Hasimja, who has made his neighborhood — the area around Muharrem Fejza street — famous through his social media activity, believes that time is still needed for online activism to become even more productive. He recalls a situation eight years ago, when he led criticism against the mayor of Prishtina at the time, Isa Mustafa. However, with social media not being used as much as today, he says that officials never listened to his complaints.
He believes that activism on social media has been helped by an overall increase in social media usage, which often pushes municipal officials to respond to the requests of citizens. However, he believes that these responses are insincere and always the same.
For example, he explains how at one point his brother addressed an issue to the Municipality of Prishtina and was disregarded, whereas Milot’s plea for the same issue was taken more seriously due to the fact that he is a public figure.
“I have 5,000 friends and 15,000 followers on Facebook,” he says. “One complaint from me can be seen by 20,000 people within minutes, and officials are aware of this.”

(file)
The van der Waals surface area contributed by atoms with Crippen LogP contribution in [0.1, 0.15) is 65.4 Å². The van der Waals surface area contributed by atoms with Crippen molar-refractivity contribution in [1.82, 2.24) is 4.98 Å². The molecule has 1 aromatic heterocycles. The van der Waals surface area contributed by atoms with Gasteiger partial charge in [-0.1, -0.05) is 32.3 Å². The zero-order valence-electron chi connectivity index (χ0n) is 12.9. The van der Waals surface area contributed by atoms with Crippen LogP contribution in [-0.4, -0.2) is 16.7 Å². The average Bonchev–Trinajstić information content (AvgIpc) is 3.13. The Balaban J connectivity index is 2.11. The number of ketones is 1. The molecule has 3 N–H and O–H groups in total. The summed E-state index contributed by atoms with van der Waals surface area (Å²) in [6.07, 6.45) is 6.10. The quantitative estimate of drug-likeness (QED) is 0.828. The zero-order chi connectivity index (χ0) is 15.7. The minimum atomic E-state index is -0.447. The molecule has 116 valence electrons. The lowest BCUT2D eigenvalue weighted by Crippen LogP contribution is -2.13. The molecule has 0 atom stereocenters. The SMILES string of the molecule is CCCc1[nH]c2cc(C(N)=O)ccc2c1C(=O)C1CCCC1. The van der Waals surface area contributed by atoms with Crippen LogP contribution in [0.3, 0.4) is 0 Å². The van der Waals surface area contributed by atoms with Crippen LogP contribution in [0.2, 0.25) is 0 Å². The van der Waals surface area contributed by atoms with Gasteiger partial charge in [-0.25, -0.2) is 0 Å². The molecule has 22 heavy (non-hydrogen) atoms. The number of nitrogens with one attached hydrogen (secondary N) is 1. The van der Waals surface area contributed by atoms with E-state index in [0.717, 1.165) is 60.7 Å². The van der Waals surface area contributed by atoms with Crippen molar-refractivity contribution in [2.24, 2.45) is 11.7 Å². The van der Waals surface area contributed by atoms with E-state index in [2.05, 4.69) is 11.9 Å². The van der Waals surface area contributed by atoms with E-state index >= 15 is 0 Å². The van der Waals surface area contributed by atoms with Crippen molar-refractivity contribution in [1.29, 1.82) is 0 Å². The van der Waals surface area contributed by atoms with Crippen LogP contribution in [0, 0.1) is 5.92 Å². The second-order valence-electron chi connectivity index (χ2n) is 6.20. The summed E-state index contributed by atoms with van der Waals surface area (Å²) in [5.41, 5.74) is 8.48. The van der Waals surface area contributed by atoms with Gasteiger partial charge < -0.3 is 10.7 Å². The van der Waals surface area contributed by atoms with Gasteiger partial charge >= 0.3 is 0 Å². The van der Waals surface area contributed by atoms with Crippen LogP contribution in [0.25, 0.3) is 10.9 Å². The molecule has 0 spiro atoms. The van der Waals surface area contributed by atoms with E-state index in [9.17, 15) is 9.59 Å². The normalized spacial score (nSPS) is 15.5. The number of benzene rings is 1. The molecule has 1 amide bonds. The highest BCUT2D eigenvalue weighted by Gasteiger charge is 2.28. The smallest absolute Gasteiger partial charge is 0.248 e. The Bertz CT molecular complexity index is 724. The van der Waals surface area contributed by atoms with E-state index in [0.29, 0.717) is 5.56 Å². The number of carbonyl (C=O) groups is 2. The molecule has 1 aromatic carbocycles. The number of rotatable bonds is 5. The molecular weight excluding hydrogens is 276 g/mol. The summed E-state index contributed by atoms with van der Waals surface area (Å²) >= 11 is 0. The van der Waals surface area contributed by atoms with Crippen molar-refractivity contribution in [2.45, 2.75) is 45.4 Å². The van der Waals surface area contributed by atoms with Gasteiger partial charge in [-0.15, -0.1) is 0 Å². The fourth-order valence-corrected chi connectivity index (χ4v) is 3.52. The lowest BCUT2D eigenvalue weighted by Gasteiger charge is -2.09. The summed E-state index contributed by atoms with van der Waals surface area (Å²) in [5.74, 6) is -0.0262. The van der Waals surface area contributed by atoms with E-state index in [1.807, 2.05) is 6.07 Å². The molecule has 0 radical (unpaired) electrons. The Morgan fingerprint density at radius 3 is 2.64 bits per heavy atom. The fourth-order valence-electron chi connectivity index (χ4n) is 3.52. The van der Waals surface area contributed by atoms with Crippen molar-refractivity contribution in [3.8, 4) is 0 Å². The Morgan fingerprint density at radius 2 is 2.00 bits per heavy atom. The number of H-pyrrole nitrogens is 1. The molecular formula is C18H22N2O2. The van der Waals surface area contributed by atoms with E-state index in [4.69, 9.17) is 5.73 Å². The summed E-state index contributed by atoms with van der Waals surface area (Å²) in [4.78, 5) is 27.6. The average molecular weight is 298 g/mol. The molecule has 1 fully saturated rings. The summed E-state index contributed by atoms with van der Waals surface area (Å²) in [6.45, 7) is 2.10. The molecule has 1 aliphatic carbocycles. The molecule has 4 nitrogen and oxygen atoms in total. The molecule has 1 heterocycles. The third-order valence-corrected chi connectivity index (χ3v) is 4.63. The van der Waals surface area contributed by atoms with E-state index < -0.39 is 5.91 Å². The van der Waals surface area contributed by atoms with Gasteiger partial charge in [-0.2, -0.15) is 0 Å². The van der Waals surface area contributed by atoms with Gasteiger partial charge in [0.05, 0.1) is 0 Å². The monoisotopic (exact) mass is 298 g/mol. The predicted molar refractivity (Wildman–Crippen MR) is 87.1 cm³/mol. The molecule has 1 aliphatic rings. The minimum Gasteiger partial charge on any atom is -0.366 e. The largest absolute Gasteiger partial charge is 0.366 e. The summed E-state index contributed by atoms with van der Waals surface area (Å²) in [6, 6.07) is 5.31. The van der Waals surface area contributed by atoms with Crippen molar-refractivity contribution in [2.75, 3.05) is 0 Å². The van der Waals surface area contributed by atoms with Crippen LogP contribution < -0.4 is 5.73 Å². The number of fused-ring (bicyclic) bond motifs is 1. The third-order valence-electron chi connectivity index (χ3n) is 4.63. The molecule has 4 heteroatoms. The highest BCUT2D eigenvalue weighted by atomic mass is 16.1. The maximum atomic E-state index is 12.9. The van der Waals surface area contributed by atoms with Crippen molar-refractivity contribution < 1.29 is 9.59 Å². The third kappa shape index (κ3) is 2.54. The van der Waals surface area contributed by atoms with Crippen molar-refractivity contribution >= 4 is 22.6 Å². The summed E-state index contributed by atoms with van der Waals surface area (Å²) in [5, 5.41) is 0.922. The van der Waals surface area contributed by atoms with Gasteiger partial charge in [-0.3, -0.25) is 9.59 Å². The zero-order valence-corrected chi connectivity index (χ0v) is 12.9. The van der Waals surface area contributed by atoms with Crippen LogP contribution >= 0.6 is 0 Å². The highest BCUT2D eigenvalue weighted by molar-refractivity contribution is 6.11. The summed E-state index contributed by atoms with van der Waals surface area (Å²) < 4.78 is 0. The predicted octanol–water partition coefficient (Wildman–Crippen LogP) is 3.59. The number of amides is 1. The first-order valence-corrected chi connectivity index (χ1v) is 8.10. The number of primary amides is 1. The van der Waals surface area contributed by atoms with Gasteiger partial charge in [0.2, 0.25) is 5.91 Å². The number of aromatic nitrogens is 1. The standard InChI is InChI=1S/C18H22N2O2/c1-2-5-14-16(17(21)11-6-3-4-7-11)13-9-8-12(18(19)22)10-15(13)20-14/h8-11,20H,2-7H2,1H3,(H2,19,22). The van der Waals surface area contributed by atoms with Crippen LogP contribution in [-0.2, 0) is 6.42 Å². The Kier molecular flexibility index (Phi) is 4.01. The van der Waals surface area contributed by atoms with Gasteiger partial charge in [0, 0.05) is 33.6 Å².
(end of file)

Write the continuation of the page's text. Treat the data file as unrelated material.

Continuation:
To facilitate communication between citizens and the municipality, Hasimja believes that two steps must be taken: to have better organization among communities in the neighborhoods, and to form an office for complaints within the municipality, which would distribute civil complaints to other departments.
Betim Zllanoga believes that social media activism has helped change the discourse during municipal election campaigns, placing the emphasis back on local issues. Photo: Fikret Ahmeti / K2.0.
On the other hand, Zllanoga believes the usage of social media by politicians can be used as a boomerang against them. According to him, cases in which politicians promote their work in these communication platforms and are criticized within them are an example of how social media can enable citizens to confront politicians.
He believes that governments are more successful because issues are being addressed and citizens are sharing their problems with politicians.
“Do you realize how much their discourse has changed?,” Zllanoga asks. According to him, candidates for the position of municipal mayor in Rahovec have stopped talking about their involvement in the war, and now talk about concrete problems that preoccupy citizens.
“Social media has enabled citizens to play the watchdog role that was once played only by journalists. Citizens are monitoring the work of governments and are influencing public discourse,” says Zllanoga.
On the other hand, Hasimja, who has worked as a journalist for years, highlights that the space offered by social media makes it more suitable for denouncements than actual media. “Social media offers better space for speaking out against a problem,” he says.K